Poster B77, Sunday, March 26, 8:00 – 10:00 am, Pacific Concourse
Precursors and Processes of Prediction: A Word-Stem Completion ERP Study
Ryan J. Hubbard1, Kara D. Federmeier1; 1Beckman Institute, University of Illinois, Urbana-Champaign
Prior behavioral and electrophysiological research has demonstrated that individuals generate predictions about upcoming information during language processing. Although there is a large body of work examining the consequences of prediction when an expected or unexpected word is encountered, much less is known about the processes that occur as predictions are being formed. Here, we used a novel paradigm to investigate the neural processes associated with encountering more and less constraining language cues. First, over 100 individuals completed 330 3-letter word stems with the first word they could think of. This gave us probability distributions for each completion for each stem, allowing us to calculate entropy for the word stems. We could then manipulate both the constraint (entropy) of the stem and the predictability (probability) of the completion. In a separate ERP experiment, subjects were shown a stem, told to generate a completion, and then shown either a high probability completion, a low probability completion, or a pseudoword that started with the same letters as the stem; participants reported whether the presented completion was the one they had generated. N400 responses to the completion were graded with probability (even for words that were not predicted), such that high probability < low probability < pseudoword, aligning with results manipulating cloze probability in sentences. Importantly, at the presentation of the word stem, the N400 was modulated based on entropy, with low entropy stems eliciting smaller N400s. Thus, prior to any confirmation of predictions, the N400 was affected by the predictability of upcoming information.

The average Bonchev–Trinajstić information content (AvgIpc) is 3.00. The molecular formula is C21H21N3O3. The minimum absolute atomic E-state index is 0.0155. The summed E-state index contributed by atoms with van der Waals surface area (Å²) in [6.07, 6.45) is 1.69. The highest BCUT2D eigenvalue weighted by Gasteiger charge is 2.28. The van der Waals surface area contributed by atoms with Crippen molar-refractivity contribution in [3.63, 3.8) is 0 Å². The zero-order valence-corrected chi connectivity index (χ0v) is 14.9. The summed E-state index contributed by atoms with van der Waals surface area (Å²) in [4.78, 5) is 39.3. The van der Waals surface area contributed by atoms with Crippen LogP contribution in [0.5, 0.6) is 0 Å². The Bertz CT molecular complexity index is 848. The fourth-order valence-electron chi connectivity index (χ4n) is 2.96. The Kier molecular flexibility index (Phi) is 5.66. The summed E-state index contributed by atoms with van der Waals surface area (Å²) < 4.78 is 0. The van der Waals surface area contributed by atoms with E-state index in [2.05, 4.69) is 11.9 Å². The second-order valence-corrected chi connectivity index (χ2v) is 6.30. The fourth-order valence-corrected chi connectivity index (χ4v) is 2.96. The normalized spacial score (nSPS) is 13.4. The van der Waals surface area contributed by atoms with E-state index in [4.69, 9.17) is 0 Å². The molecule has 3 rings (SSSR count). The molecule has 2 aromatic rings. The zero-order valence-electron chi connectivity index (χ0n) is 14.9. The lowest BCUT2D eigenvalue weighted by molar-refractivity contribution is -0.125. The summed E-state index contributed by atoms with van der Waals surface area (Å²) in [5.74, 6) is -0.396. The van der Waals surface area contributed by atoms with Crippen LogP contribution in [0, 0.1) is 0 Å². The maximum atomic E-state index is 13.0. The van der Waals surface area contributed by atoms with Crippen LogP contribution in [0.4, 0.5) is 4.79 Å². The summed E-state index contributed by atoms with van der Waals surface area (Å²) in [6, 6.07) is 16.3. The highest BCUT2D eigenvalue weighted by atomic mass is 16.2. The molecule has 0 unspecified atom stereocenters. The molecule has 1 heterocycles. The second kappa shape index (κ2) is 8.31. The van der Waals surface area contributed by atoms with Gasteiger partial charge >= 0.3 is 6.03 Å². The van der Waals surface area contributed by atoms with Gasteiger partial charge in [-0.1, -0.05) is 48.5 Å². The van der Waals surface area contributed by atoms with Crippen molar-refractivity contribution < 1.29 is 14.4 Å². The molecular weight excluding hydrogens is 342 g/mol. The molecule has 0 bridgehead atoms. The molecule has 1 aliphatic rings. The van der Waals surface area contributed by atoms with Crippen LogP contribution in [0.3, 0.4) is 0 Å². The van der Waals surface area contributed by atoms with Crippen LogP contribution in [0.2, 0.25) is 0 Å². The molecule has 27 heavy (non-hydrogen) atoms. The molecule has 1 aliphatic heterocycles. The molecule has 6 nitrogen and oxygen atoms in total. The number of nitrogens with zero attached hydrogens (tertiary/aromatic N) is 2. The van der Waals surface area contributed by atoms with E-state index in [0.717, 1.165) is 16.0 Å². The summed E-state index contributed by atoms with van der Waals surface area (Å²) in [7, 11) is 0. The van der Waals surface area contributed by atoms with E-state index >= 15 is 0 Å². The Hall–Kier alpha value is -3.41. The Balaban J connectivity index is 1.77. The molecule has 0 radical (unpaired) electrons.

Topic Area: LANGUAGE: Semantic